WASHINGTON, D.C. (JGL) – A small group of Filipinos who may look like Americans is hoping to meet President Trump when he travels to the Philippines between Nov. 12-13. They would like to ask for his help to locate their fathers who abandoned them when the Philippines was still hosting two huge military bases for nearly half a century.
Ernesto M. Gange, a former member of the board of directors of Pearl S. Buck Foundation, and a founder of National Federation of Filipino American Republicans is leading a 24-man Filipino American delegation to the Philippines on Nov. 7. He hopes to have an audience with President Trump, so he can speak on behalf of the more than 52,000 adult Filipinos fathered by American soldiers who refused to recognize them because their “mothers were Filipino prostitutes.”
The website of Pearl S. Buck Foundation lists 1,568 children from the Philippines currently under its care. However, it does not specify how many are Filipino Amerasians or “Amerifinos,” or “Kapuspalad na mga Pilipinos” (ill-starred Filipino Amerasians or “Kapus”), who must at least be 25 years old, when the last American soldier left Clark Air Base following the massive eruption of Mt. Pinatubo on June 15, 1991. Besides the Philippines, the list also includes 100,359 from Taiwan; 16,572 from South Korea; 1,441 from Thailand; 639 from Vietnam, and 52 from China.
These Kapus have suffered a double-barreled discrimination from both the U.S. Congress and a special U.S. court when they were barred from following their fathers to the United States soil because their fathers would not recognize them.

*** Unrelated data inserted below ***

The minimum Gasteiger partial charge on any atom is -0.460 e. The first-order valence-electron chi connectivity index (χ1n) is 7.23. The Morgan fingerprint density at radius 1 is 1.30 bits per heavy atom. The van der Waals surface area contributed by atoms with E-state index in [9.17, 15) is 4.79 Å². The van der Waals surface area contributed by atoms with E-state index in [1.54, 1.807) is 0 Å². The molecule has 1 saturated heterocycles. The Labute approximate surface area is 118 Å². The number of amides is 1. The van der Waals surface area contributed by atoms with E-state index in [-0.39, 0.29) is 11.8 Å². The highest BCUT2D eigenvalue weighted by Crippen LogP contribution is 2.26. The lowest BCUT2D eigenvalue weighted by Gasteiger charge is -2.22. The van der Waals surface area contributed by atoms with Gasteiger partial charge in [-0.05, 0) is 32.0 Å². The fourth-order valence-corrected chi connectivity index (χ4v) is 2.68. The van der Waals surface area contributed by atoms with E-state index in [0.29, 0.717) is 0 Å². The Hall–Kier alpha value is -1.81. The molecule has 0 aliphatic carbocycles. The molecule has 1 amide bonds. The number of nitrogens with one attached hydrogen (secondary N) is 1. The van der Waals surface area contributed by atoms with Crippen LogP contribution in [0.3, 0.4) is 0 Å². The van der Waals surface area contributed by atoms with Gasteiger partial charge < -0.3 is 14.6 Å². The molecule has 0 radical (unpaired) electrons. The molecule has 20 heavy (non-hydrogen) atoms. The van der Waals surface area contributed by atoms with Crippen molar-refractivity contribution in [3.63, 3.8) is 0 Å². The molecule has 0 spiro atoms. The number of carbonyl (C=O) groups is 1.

With nobody to turn to, Gange said that President Trump is his group’s only hope to right this injustice.
In an interview, Gange said that Trump can suggest to U.S. Congress to amend “Public Law 97-359, enacted by the 97th Congress of the United States on October 22, 1982, that excluded children of Filipino and Japan mothers from immigrating to the United States because they were not recognized by their American fathers, who abandoned them. These Japanese Amerasians are called “hafus.”
PL 97-359 only allows children from Vietnam, Laos, Cambodia, Thailand, and Korea to come to the U.S. without being sponsored by their American fathers. Gange wants to amend the law to include Kapus, Hafus, and other Amerasians and to expand the definition of Amerasians.
The Amerasian Foundation (AF) and Amerasian Family Finder (AFF) define an Amerasian as “Any person who was fathered by a citizen of the United States (an American servicemen, American expatriate, or U.S. Government Employee (Regular or Contract)) and whose mother is, or was, an Asian National Asian.”
Gange recalled that in 1992, he was able to bring U.S. Rep. Lucien E. Blackwell to the Philippines who sponsored a bill that would include Amerifinos or Kapus as Amerasians as defined by Public Law 97-359. But Blackwell lost in the following elections that ended the sponsorship of the new bill. Rep. Blackwell died in 2003.
A class action suit was filed in 1993 on behalf of the Amerifinos or Kapus in the International Court of Complaints in Washington, DC, to establish Filipino American children’s rights to assistance. The court denied the claim, ruling that the children were the products of unmarried women who provided sexual services to U.S. service personnel in the Philippines and were therefore engaged in illicit acts of prostitution. Such illegal activity could not be the basis for any legal claim.”